Teen there, Done that

20 03 2010

“But my dreams, they aren’t as empty

As my conscience seems to be”

Perfect words for teenagers struggling with being ignorantly selfish/self-consumed in a small world that hasn’t broken open for them yet. Doesn’t apply to all the world’s youth, of course.

I am several years removed from teenhood today but I still remember the pain of my parents not understanding me – of being branded evil, lazy, shades of worthless. My visions of living in a house without them fueled my forward motion. My creativity and dreams were another world, deep and suffering in a private space that I could share with no one.

In certain moments, I might crave a closeness with my parents that still doesn’t exist (and might never) but to speak that to them, back then, wouldn’t have worked. Our existence was a battle of rights. I moved out at the age of 15.
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Oh the Humanity

15 03 2010

Watching PBS’s National Park Series recently, I was moved by the life and perspective of John Muir. Born in 1838, Muir was essential in the formation of Yosemite as a U.S. National Park. The documentary focused on the challenges faced by those (like Muir, future founder of the Sierra Club) who wanted Yosemite to be a protected space. Muir’s efforts are preserved in his letters and essays which illuminate his passion for the land. In addition to his musings on nature, John Muir noted that there are enough different kinds of people in this world to do all the good things you could think of (beautiful space preserved/conserved for the public’s benefit) and all the bad things imaginable (destruction of nature/consumption of land for private interests). Still, he persisted. And he sounded so damn peaceful about it.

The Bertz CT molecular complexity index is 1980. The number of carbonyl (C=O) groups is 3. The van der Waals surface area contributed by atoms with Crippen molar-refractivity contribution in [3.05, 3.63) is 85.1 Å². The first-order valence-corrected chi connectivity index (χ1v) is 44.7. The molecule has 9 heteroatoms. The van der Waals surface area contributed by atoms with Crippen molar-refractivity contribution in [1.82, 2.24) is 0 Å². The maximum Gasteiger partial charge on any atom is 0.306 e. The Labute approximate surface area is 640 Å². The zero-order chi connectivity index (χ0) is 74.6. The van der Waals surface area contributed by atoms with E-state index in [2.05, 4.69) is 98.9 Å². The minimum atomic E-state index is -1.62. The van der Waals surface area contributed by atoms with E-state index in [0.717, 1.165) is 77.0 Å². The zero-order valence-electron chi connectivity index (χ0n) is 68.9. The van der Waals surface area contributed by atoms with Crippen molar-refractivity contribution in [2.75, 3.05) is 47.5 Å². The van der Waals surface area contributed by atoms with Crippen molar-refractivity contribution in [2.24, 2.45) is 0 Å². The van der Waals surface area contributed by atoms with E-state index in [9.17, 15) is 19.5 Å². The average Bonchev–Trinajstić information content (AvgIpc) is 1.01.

One person’s beauty-on-earth can be another person’s high-dollar-dream. We the people are so varied – we shouldn’t be shocked to see our interests set against each other. And we shouldn’t be so quick to think that one interest is Right (though some interests/deeply held beliefs are more considerate than others).

This got me thinking about how his words didn’t shatter the earth at that moment – I’m hearing his words on a documentary in 2009 and I’m thinking – yeah, we still don’t get that evil and good not only exist within us all but exist despite our neat little boundaries. Somehow after his words, future generations were not smarter, better. I’m thinking about privilege. Borders weren’t done away with – racism could’ve been relegated to history books. There are enough good and bad people in the world? There are shitheads and sweethearts? Shitheads can be sweethearts? Sweethearts, shitheads? Nothing else matters, like, where you were born? Wait .. you’re telling me that .. wait … the world is complicated? Like I said, it got me thinking.

I’m looking at this on an individual level as well as a humans-as-one level. Humanity is complex.

There is no inherent purity swimming within humans or rancid bile boiling our blood. Just as there is no single idea that unites all feminine people/no single trait that connects all masculine people. A world of binaries is a world that is easily duped.

You know that eternal question we face at least once in our lives – are people inherently good or inherently evil? I’ve never bought it. I’ve tried to go there in my mind but entering into that simplistic world is difficult – perhaps more so without the proper religious background.
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